So I took a slightly better, yet more complicated route. The process is as follows:

  1. Add a special case to the parent's source code for execution from inside a PAR binary:

    if (defined $ENV{PAR_TEMP}) {
            require Config;
            require File::Spec;
            $ENV{PATH} .= (defined $ENV{PATH} ? $Config::Config{path_sep} : '')
                                            . File::Spec->catdir($ENV{PAR_TEMP}, 'inc');

    This forces all PAR'd executables that are started by this process to use the same cache area as this process. This might be a dangerous thing to do if both binaries contain different, incompatible versions of some files. But we control everything here, so it should be okay.
  2. Package parinstallppdgui, the parent script:
    pp -o parinstallppdgui.exe parinstallppdgui
  3. Package parinstallppd, the child script:
    pp -o parinstallppd.exe -l expat parinstallppd
    (We include the expat library.)
  4. Remove all files from the child script that are also available from the parent. This makes the child dependent on the parent. Use the pare utility from the PAR::Packer distribution's contrib/ directory for this:
    pare -u parinstallppdgui.exe parinstallppd.exe
  5. Package the parent script again, but this time include the child script as an extra file into the executable:
    pp -o parinstallppdgui.exe -a parinstallppd.exe -l expat parinstallppdgui
  6. Ship the combined binary only.



P.S.: A third and even better solution might be to package both of the scripts into the same binary and symlink or copy that binary to parinstallppd.exe and parinstallppdgui.exe and let PAR figure out what to run. This is cool if you have symlinks and sucks if you don't.

Saturday January 06, 2007
08:18 AM

CPANTS Distribution Checker (without PAUSE upload)

So CPANTS was down for a couple of weeks. This morning, I noticed it's back, but so far without the cron job that updated the data nightly.

For me, CPANTS has been a way to check my eighty or so CPAN distributions for packaging shortcomings. Unfortunately, that check happens only after I made the release. I installed Module::CPANTS::Analyse which comes with Given a distribution file name, it runs the CPANTS metrics against it.

Since Module::CPANTS::Analyse comes with quite a few prerequisites, I set up a simple web service which you can use to check your distributions before uploading. The interface is a little cumbersome, but I think it's worthwhile. Just upload your distribution at and then visit the result URL given by that script after a few minutes.

The reason for the delay is that I didn't want to install all prerequisites on the hosting account and certainly didn't like running from a CGI process. Thus, my local server fetches distributions-to-scan from there and uploads a result text every three minutes.


Friday December 22, 2006
05:19 AM

Windows, the unloved stepchild... (when it comes to Perl)

Perl on Windows has always been a bit of a problematic case. It doesn't usually come with (C) development tools and users are, on average, rather clueless. Additionally, a lot of Perl code is written on *nix-like systems and many authors aren't aware of the portability pitfalls. Interestingly, the most common problem are path separators, which is reasonably simple to work around if you know File::Spec[1] or Path::Class[2].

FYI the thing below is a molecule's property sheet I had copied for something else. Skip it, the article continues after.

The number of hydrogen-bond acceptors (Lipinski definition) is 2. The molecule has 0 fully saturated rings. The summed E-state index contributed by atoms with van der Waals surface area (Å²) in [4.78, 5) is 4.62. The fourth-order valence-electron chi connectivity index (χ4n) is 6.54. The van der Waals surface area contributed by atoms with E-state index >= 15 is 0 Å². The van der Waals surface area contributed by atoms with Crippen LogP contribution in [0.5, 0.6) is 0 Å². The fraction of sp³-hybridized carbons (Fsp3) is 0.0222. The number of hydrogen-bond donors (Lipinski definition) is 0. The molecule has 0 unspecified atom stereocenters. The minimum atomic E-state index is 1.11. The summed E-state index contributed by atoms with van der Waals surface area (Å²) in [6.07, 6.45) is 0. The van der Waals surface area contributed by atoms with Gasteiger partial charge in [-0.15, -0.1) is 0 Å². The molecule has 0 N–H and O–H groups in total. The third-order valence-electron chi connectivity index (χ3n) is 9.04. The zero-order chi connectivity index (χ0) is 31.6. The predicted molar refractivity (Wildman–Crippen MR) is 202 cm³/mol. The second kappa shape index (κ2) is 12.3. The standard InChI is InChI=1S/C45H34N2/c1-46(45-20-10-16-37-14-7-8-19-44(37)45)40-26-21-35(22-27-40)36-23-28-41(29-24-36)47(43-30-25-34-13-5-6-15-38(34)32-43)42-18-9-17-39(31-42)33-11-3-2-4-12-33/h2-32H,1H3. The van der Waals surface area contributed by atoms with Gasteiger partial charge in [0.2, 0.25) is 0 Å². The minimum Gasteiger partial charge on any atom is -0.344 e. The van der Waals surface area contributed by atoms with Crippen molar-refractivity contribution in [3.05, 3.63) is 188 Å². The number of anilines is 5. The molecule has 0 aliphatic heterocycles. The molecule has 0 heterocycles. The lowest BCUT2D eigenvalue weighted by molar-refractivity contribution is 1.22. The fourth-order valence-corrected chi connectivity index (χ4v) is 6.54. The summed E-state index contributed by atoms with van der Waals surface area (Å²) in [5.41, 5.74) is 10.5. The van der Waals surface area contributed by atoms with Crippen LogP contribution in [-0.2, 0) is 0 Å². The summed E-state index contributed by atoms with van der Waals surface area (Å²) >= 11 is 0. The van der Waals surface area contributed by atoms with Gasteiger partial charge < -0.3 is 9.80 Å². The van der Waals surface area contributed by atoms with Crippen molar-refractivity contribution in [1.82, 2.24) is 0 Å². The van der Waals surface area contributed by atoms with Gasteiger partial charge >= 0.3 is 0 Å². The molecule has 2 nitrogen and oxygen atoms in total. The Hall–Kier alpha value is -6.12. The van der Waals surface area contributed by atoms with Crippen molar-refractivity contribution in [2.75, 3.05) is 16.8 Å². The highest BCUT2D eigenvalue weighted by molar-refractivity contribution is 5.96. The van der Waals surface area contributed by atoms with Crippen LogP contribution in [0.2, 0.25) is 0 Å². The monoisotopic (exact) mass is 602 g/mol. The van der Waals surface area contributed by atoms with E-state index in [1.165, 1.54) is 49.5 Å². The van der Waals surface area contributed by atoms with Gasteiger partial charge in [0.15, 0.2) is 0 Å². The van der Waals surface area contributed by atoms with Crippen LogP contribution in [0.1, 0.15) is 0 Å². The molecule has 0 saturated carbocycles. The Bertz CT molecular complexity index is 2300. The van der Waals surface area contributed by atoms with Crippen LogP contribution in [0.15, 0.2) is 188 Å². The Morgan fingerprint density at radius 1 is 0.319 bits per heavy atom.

I have been doing quite a bit of porting work recently and in the process, I have patched many CPAN modules to work on Windows [3]. Barring downright unportable stuff like Linux::*, the toughest problems stem from modules using signals, fork() or some other form of IPC. For example, it's nigh on impossible to make Test::HTTP::Server::Simple work well on Windows because it needs to kill its forked children. That can make the Perl interpreter dump core on Windows.

But I'm digressing. I wasn't going to write about portability but about something else entirely:

Originally, the I-don't-have-a-C-compiler problem on Windows was somewhat solved by ActiveState with the Perl Package Manager (PPM) which comes with their ActivePerl distribution. They provide a variety of CPAN modules in pre-compiled form which you can install using PPM.

I say "somewhat" because that doesn't really satisfy me. Not that they aren't doing swell work, but it's hard for a single organization to keep up as pointed out by Ovid [4]. This is the reason I jumped at the Strawberry Perl project [5] which goes one step further and delivers a working (and free!) C compiler with the Perl distribution.

Strawberry Perl enables me to use the CPAN shell on Windows just as I do on Linux and it works with 90% of all modules. Notable exceptions are those which require external libraries, of course. We are working on solving this issue, but it's not pretty. Until then, it might be tempting to want to use ActiveState's PPM tool to install those problematic modules, but it turns out there is only a very old version of it available outside their Perl distribution. The nice GUI which they introduced in PPM4 isn't available outside ActivePerl at all. It's a valid decision to not make the newer PPM's a free CPAN distribution, of course.

Frankly, this bothered me a little. So I wrote a module to convert PPM packages to PAR distributions [6]. Given the URI of a PPD document, it creates a .par file which you can install using PAR::Dist and without involving any PPM-related software at all. It's really quite simple:

ppd2par --uri -p 5.8

It's still a little more tedious than the nice PPM GUI, of course. So I wrote another tool which automatically appends the installation step [7]:

parinstallppd --uri

In some cases, it's necessary to tell it which implementation (5.6 or 5.8) to use because the repository maintainers do not provide great meta data. But it works fine for me. If you know how much work it can be to compile the PDL module, you will certainly agree! Still, this is not for the faint of heart, so yesterday, I wrote a GUI front-end [8]. It is not a package manager like PPM, but just the beginnings of a simple GUI front-end to the parinstallppd tool.